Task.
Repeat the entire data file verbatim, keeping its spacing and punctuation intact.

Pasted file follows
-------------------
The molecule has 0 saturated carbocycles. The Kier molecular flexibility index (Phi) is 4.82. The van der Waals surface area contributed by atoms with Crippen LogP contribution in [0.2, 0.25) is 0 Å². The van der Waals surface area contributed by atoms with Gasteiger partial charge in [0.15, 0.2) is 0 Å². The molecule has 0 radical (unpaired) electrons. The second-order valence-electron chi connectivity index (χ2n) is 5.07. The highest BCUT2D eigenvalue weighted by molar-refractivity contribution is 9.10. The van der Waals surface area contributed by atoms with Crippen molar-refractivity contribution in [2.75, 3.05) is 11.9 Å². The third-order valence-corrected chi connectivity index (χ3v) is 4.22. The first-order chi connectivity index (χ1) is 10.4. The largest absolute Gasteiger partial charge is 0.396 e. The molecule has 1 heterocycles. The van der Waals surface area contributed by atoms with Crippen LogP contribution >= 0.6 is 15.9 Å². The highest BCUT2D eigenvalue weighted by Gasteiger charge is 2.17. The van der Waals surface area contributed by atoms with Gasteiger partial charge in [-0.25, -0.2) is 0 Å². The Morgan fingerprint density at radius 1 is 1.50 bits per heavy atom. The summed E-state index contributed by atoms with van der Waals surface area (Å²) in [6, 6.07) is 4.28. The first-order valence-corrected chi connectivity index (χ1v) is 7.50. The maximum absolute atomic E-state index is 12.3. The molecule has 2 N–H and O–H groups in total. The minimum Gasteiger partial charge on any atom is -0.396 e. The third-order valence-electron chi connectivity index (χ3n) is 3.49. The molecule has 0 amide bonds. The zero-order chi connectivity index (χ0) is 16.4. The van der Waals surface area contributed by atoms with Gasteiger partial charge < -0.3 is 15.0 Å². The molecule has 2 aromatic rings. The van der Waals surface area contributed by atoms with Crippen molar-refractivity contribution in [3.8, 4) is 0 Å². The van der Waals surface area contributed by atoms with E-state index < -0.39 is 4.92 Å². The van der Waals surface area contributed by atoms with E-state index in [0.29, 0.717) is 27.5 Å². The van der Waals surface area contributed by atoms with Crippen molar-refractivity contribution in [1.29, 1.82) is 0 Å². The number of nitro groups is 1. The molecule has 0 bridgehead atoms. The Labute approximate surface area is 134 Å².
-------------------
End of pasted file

The molecule has 0 saturated carbocycles. The Kier molecular flexibility index (Phi) is 4.82. The van der Waals surface area contributed by atoms with Crippen LogP contribution in [0.2, 0.25) is 0 Å². The van der Waals surface area contributed by atoms with Gasteiger partial charge in [0.15, 0.2) is 0 Å². The molecule has 0 radical (unpaired) electrons. The second-order valence-electron chi connectivity index (χ2n) is 5.07. The highest BCUT2D eigenvalue weighted by molar-refractivity contribution is 9.10. The van der Waals surface area contributed by atoms with Crippen molar-refractivity contribution in [2.75, 3.05) is 11.9 Å². The third-order valence-corrected chi connectivity index (χ3v) is 4.22. The first-order chi connectivity index (χ1) is 10.4. The largest absolute Gasteiger partial charge is 0.396 e. The molecule has 1 heterocycles. The van der Waals surface area contributed by atoms with Crippen LogP contribution >= 0.6 is 15.9 Å². The highest BCUT2D eigenvalue weighted by Gasteiger charge is 2.17. The van der Waals surface area contributed by atoms with Gasteiger partial charge in [-0.25, -0.2) is 0 Å². The Morgan fingerprint density at radius 1 is 1.50 bits per heavy atom. The summed E-state index contributed by atoms with van der Waals surface area (Å²) in [6, 6.07) is 4.28. The first-order valence-corrected chi connectivity index (χ1v) is 7.50. The maximum absolute atomic E-state index is 12.3. The molecule has 2 N–H and O–H groups in total. The minimum Gasteiger partial charge on any atom is -0.396 e. The third-order valence-electron chi connectivity index (χ3n) is 3.49. The molecule has 0 amide bonds. The zero-order chi connectivity index (χ0) is 16.4. The van der Waals surface area contributed by atoms with Gasteiger partial charge < -0.3 is 15.0 Å². The molecule has 2 aromatic rings. The van der Waals surface area contributed by atoms with Crippen molar-refractivity contribution in [3.8, 4) is 0 Å². The van der Waals surface area contributed by atoms with E-state index < -0.39 is 4.92 Å². The van der Waals surface area contributed by atoms with E-state index in [0.29, 0.717) is 27.5 Å². The van der Waals surface area contributed by atoms with Crippen molar-refractivity contribution in [1.29, 1.82) is 0 Å². The number of nitro groups is 1. The molecule has 0 bridgehead atoms. The Labute approximate surface area is 134 Å².